Tokelo Rantie begins a new season with Bournemouth on the weekend. After becoming the club’s record signing last year, he has not sparkled quite as many had hoped. Many of those struggles were due to personal issues, but with the pressure now somewhat relieved, a fresh start comes with a new season. By ANTOINETTE MULLER.
Last year, Tokelo Rantie signed for AFC Bournemouth on a record deal believed to be around £2 million. He found the back of the net just thrice in 24 appearances last season and despite a promising start at the beginning of the season, he didn’t quite live up to the initial hype expected from his price tag.
Most of that disappointment is not his fault. Prices are so inflated in modern football that whatever the fee and whenever there is a record, the expectation on players is grossly exaggerated.
Still, it is part and parcel of the modern game and Rantie, who wasn’t even planning to be an international footballer, has learned that lesson the hard way. His foray to here has been somewhat unusual. While training to be a chartered accountant and playing amateur football, he saw an advert looking for players to join the Stars of Africa academy, established by ex-Kaizer Chiefs assistant coach Farouk Khan.
He’d just finished school and while waiting for his bursary to go to university, he spotted the advert and applied, went for a trial and moved from the little town of Parys to Johannesburg. After a year at the academy, he moved to Mozambique’s Frist Division, had a loan spell at a few other clubs – including Orlando Pirates – and eventually moved to Sweden to play for Malmo. From there, he shifted to where he is now. It’s been a whirlwind four years for the South African youngster and, by his own admission, it’s a transition that has not been easy.
Moving away from home to different cities, different cultures and with different people when all you’ve known your whole life is a small town can be brutal. His mother was struggling with illness for a long time and being far away from home has not made things any easier.
“In football, you have to go through a lot of things in order to reach the top. You have to deal with the loneliness, but my experience when I was younger means I am able to cope with the situation,” Rantie said in an interview earlier in the year.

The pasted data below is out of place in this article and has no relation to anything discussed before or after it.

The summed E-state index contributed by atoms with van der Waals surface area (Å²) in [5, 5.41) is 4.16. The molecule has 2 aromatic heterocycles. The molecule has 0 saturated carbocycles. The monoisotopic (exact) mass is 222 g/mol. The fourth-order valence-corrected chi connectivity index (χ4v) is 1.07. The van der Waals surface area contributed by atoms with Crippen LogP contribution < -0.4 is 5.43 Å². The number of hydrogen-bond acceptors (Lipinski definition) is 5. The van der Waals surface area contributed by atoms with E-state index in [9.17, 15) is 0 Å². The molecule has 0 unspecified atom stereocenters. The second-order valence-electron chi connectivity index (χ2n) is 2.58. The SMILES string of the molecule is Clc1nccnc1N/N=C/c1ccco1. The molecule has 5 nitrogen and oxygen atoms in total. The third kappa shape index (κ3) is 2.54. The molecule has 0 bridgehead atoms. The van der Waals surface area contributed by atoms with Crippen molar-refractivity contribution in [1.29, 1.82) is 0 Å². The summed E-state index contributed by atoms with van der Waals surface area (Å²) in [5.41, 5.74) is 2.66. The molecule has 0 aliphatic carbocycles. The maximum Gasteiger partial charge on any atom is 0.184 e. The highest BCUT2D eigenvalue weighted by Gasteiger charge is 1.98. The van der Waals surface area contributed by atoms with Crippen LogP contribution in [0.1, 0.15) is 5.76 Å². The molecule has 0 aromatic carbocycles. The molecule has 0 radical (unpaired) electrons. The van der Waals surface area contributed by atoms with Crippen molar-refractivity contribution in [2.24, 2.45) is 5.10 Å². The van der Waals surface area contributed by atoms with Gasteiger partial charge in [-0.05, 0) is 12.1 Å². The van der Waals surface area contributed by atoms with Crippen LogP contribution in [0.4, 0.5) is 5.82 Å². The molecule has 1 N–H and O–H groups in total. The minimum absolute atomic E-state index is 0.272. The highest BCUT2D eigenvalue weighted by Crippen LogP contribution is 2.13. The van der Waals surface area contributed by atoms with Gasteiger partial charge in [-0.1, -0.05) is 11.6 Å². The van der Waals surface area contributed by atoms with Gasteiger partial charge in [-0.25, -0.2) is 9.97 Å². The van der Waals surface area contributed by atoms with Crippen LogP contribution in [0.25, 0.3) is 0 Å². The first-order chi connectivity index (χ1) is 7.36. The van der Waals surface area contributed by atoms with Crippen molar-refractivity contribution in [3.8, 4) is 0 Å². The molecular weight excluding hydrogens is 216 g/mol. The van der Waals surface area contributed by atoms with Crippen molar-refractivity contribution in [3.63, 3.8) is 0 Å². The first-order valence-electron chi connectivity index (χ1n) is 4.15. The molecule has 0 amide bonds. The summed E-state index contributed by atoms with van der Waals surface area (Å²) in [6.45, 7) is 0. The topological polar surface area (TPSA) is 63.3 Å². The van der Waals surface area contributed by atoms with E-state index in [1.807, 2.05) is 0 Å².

AFC Bournemouth manager Eddie Howe said in an interview with BBC Radio Solent that people underestimate just what kind of pressures players are under, especially when they struggle on a personal level.
“I think people underestimate how important that is. He’s been away from his family, he’s come into a new culture, a new way of playing, a totally new environment and new team-mates. He hasn’t been used to the English ways and the changing rooms. That’s before you even talk about the football side of things,” said Howe.
Bournemouth begin their season this weekend, away at Huddersfield Town, and now that Rantie has had a full season in the English game, the pressure should be less, the expectation should have dwindled and he should be able to go back to simply enjoying football.
Bournemouth’s pre-season preparations have been fair and Rantie has had an impact, too. He scored the opening goal in a 2-3 win at Portsmouth and chipped in with an assist in a 0-4 win at Eastleigh. While preseason fixtures should be taken with a pinch of salt, a little bit of confidence can go a long way. The faith the club has shown in Rantie will be tremendous boost. While his price tag will have been something of a burden, he tries not to think about it too much. He is only 23 and should have a long future ahead of him – both at club and international level.
“Bournemouth have put a lot of faith in me but money is not a factor. A player has to deliver on the pitch and it’s nothing to do with how much he cost. There is some pressure on me but if I think about that all the time I’d be worrying about satisfying other people rather than playing my game. Once I’ve settled in, I’m going to be unstoppable,” he says.
When he was a kid, Rantie used to have a poster of Benni McCarthy on his wall. By his own admission, he “worshipped” the former South African international, and called on McCarthy for advice when he had first moved to Europe. McCarthy, who won the Champions League with Porto, can surely teach the youngster a thing or two about settling in away from home – and if Rantie can channel just an ounce of the self-belief McCarthy had, he will go a long, long way yet. DM
Photo: South Africa’s Tokelo Rantie (L) in action against Spain’s Xabi Alonso (bottom) during the international friendly soccer match between South Africa and Spain at Soccer City in Soweto, South Africa, 19 November 2013. EPA/KIM LUDBROOK
Watermelons were originally cultivated in Africa.